世界に向けて

 備中神楽を日本の伝統芸能として世界にひろく紹介するために、英語で作成しました。

Bichu Kagura
Bitchu Kagura Dance originated in an ancient belief, held by the people of the Nariwa area, that natural disasters, disease and other such misfortunes were brought upon them by a god named Kojin. This special dance was created in order to appease the god and although quite unsophisticated in the beginning, it was improved upon with time and has now become a complex and popular performance indispensable for major festivals such as autumnal agricultural festivals and New Years Day. Bitchu Kagura was originally performed only by shinto priests, but due to its complexity it is now performed by special dancers called Kagura Dayu.
As the local performing art, three different dances are popular amongst the citizens as well having gained notoriety throughout the country. These three dances have the themes: 'Birth of the Nation', 'Division of Territory', and 'The Battle against a Serpent'. These dances were created around 200 years ago by Kokkyo Nishibayashi who grew up here in the town of Nariwa. He wrote them based upon Kojiki and Nihonshoki two famous birth myths of Japan
Bitchu Kagura Dance was registered as an Important Intangible Cultural Asset by the national government in 1974. The people of the Bitchu Area (where Nariwa town is located) have great pride in this special dance and look forward to its performance every year.


THE DANCE OF SARUDAHlKONOMlKOTO
This dance is based on a myth about the time that Sarudahikonomikoto, a descendant of the gods, came down from heaven to rule the people of Japan, defeating all who opposed him on the bridge between heaven and earth.
Through this dance the people pray to this god for the happiness of their families, protection from natural disasters, disease, traffic accidents etc, and for the prosperity of their children. For this reason it is performed at the very beginning of Kagura dance programs. The origins of this dance can be traced back to a time well before the Kamiyo Kagura of today took its present form.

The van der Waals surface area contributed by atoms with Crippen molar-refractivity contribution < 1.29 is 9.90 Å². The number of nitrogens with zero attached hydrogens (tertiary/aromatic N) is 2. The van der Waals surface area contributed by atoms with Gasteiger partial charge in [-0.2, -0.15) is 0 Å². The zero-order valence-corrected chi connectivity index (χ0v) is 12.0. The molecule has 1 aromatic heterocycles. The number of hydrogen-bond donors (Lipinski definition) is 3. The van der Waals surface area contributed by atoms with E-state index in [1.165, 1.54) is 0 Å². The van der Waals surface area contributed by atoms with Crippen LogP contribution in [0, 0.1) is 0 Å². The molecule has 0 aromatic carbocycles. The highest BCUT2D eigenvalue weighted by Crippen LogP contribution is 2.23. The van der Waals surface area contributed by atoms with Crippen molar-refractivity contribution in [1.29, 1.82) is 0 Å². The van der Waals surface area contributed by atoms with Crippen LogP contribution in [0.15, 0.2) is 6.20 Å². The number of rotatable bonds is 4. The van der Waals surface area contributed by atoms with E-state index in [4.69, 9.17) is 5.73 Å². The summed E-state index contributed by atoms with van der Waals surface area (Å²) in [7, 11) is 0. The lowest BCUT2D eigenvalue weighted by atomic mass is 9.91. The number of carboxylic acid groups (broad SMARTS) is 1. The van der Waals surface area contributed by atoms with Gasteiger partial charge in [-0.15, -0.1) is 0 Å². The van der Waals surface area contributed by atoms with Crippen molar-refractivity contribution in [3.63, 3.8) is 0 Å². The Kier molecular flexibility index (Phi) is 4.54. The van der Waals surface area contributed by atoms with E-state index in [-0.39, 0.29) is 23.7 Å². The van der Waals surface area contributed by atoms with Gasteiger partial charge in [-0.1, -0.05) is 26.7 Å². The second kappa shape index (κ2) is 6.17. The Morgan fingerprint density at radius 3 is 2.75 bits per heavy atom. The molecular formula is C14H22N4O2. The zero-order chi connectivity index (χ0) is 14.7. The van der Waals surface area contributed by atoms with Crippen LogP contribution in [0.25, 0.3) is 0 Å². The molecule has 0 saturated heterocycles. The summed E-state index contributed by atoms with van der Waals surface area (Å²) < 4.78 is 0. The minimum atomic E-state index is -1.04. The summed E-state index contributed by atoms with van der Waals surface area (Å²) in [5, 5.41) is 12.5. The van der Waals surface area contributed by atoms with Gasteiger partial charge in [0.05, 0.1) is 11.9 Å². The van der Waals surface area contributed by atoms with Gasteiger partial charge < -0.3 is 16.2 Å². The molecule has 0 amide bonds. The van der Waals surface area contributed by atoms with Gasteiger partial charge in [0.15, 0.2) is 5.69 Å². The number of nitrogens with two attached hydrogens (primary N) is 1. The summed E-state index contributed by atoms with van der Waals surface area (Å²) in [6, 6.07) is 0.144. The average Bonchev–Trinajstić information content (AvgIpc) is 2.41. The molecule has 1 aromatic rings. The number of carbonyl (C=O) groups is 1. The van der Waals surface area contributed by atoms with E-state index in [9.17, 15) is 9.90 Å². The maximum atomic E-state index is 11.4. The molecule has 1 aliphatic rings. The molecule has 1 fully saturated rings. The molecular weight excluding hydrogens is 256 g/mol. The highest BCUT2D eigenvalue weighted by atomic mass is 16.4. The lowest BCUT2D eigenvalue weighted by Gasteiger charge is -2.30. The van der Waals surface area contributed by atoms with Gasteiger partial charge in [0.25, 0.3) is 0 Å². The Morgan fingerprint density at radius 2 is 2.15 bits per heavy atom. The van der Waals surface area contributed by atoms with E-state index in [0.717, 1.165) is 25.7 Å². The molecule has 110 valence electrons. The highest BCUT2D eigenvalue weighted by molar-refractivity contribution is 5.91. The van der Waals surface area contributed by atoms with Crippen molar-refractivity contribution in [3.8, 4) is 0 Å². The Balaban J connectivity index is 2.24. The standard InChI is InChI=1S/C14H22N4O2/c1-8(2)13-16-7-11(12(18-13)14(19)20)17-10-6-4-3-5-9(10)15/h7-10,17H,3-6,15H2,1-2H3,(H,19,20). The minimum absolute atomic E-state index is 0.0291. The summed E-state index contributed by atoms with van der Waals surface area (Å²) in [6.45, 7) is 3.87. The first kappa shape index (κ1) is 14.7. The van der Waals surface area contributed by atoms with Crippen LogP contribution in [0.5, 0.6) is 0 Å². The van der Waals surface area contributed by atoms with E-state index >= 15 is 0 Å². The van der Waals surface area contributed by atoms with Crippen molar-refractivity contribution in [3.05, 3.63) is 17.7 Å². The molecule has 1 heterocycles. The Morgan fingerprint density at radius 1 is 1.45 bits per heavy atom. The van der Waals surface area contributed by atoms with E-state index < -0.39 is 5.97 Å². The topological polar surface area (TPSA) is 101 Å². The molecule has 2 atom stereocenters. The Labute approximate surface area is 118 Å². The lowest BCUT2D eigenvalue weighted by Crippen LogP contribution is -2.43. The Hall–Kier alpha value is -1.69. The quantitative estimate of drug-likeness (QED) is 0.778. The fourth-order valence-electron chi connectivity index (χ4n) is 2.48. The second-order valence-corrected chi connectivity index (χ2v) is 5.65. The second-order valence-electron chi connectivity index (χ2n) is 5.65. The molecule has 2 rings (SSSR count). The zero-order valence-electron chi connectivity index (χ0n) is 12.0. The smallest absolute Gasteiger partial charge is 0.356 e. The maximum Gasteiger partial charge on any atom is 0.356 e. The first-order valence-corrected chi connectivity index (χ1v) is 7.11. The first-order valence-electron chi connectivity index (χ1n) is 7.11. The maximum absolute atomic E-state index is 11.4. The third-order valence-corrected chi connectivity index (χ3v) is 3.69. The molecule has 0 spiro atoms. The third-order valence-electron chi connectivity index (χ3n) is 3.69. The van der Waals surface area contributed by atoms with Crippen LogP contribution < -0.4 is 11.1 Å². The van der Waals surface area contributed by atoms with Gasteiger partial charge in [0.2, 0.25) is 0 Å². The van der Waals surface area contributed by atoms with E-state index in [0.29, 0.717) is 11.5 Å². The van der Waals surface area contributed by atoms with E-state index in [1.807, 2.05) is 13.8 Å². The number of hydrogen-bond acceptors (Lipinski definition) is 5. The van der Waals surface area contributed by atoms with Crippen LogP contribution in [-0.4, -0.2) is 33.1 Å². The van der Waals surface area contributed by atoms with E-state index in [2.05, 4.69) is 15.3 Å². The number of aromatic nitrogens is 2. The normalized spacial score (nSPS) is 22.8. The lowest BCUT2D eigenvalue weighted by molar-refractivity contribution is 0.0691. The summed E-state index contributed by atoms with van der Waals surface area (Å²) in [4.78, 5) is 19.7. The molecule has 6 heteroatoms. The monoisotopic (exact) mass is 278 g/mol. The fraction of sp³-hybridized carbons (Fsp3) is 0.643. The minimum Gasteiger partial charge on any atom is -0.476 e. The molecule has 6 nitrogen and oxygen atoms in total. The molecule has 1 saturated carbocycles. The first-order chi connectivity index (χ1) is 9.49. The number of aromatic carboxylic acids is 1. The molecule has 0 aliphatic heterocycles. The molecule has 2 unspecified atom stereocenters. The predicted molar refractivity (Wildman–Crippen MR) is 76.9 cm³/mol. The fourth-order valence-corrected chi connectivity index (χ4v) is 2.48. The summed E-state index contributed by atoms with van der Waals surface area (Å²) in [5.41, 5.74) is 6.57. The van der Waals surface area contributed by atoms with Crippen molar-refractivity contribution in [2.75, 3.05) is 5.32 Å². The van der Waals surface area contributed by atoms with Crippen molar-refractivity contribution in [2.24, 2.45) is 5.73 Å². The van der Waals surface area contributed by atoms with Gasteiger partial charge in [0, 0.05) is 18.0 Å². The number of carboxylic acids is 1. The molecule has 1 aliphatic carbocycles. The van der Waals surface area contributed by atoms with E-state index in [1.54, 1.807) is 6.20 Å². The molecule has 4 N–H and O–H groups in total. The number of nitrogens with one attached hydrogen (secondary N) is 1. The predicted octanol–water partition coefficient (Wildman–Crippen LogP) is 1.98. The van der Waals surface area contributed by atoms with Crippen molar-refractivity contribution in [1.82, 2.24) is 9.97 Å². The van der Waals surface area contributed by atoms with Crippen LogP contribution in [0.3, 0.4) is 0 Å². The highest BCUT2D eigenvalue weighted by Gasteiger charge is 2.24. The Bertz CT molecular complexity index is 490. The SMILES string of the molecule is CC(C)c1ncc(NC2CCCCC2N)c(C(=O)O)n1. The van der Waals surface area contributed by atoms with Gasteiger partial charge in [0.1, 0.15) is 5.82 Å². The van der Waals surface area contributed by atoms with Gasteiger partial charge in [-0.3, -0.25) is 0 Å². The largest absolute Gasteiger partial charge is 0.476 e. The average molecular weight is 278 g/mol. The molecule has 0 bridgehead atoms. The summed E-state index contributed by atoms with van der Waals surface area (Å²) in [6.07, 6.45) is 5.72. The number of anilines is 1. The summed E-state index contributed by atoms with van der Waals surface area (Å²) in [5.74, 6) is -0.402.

The dance is famous for its dynamic splendor and is performed by either two or four people.

OKUNINUAHI HANDS OVER HIS LAND
Two messengers from Takamagahara come to the region of Inasanohama where they meet the leader of the region, Okuninushi, visiting his people.
They tell him to hand his territory over to the god who is shaping the country, but Okuninushi is not happy and falls into a heated debate with the messengers and a man named Inasehagi. Inasehagi tries to mediate and settle the matter but being unable to do so, brings in Okuninushi's son, hoping that discussion between father and son will help to resolve the problem. Despite strong objection from one of his followers, Okuninushi and his son finally decide to dedicate their land to the god.


SUSANO AND THE GIANT SERPENT

Susano is punished for his bad behavior and is sent to the far away land of Nenokuni. As he wanders the region, he comes upon a couple doing a dance of mournig.
In response to his questioning, they tell him of a giant serpent, which is attacking and eating the young maidens of the village, and of their fears for the safety of their own daughter.
Susano wishes to take their daughter as his wife, and so enlists the help of Matsunomyojin who makes a batch of poisonous sake. Susano gives this sake to the serpent and saves the village.